Dinosaur Sculptures at Crystal World – Stegosaurus

Stegosaurus  (‘roof-lizard’) is a genus of herbivorous, four-legged, armored dinosaur from the Late Jurassic, characterized by the distinctive kite-shaped upright plates along their backs and spikes on their tails. Fossils of the genus have been found in the western United States and in Portugal, where they are found in Kimmeridgian– to Tithonian-aged strata, dating to between 155 and 145 million years ago. Stegosaurus would have lived alongside dinosaurs such as ApatosaurusDiplodocusCamarasaurus and Allosaurus, the latter of which may have preyed on it.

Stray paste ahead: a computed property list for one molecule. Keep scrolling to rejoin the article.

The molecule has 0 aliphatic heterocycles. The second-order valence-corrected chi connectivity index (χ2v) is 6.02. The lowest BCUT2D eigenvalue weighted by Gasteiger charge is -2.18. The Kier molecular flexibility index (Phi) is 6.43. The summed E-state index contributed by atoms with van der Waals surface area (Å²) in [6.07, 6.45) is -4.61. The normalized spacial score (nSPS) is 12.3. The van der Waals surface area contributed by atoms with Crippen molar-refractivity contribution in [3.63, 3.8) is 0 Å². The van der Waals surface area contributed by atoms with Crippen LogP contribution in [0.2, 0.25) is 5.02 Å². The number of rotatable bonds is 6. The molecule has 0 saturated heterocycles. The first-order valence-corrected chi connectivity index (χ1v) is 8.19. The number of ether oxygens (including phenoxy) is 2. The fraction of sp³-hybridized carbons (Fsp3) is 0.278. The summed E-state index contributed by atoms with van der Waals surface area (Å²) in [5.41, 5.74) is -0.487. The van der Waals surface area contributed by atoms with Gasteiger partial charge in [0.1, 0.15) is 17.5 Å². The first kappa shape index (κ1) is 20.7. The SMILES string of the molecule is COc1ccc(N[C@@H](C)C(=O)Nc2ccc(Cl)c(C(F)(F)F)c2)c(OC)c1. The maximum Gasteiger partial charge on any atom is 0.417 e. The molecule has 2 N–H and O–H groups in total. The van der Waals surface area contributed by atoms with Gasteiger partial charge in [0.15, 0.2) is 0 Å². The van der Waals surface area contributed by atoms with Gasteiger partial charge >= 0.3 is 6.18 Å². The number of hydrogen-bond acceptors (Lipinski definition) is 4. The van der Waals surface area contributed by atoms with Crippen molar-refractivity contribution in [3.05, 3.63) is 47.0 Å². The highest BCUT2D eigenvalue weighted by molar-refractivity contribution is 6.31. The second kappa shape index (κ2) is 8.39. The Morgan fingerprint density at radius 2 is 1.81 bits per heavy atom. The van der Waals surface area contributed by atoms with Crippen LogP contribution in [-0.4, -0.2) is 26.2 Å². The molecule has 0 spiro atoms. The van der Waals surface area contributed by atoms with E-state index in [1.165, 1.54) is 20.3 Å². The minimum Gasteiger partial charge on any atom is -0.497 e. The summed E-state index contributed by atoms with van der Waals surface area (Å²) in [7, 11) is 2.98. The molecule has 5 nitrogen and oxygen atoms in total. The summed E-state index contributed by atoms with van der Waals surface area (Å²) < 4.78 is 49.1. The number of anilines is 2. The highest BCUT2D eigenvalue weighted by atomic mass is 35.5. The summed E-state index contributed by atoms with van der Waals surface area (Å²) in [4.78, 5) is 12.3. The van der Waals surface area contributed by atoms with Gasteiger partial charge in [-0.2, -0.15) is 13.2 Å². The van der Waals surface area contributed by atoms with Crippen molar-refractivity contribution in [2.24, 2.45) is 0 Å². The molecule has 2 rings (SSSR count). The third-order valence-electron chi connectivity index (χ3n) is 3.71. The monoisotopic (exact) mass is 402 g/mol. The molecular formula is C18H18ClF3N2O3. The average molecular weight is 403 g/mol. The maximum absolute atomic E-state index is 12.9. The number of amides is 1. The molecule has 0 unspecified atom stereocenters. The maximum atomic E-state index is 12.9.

They were large, heavily built, herbivorous quadrupeds with rounded backs, short fore limbs, long hind limbs, and tails held high in the air. Due to their distinctive combination of broad, upright plates and tail tipped with spikes, Stegosaurus is one of the most recognizable kinds of dinosaurs. The function of this array of plates and spikes has been the subject of much speculation among scientists. Today, it is generally agreed that their spiked tails were most likely used for defense against predators, while their plates may have been used primarily for display, and secondarily for thermoregulatory functions. Stegosaurus had a relatively low brain-to-body mass ratio. It had a short neck and a small head, meaning it most likely ate low-lying bushes and shrubs. One species, Stegosaurus ungulatus, is one of the largest known of all the stegosaurians, reaching 7 metres in length and 3.8 metric tons in body mass, and some specimens indicate an even larger body size.

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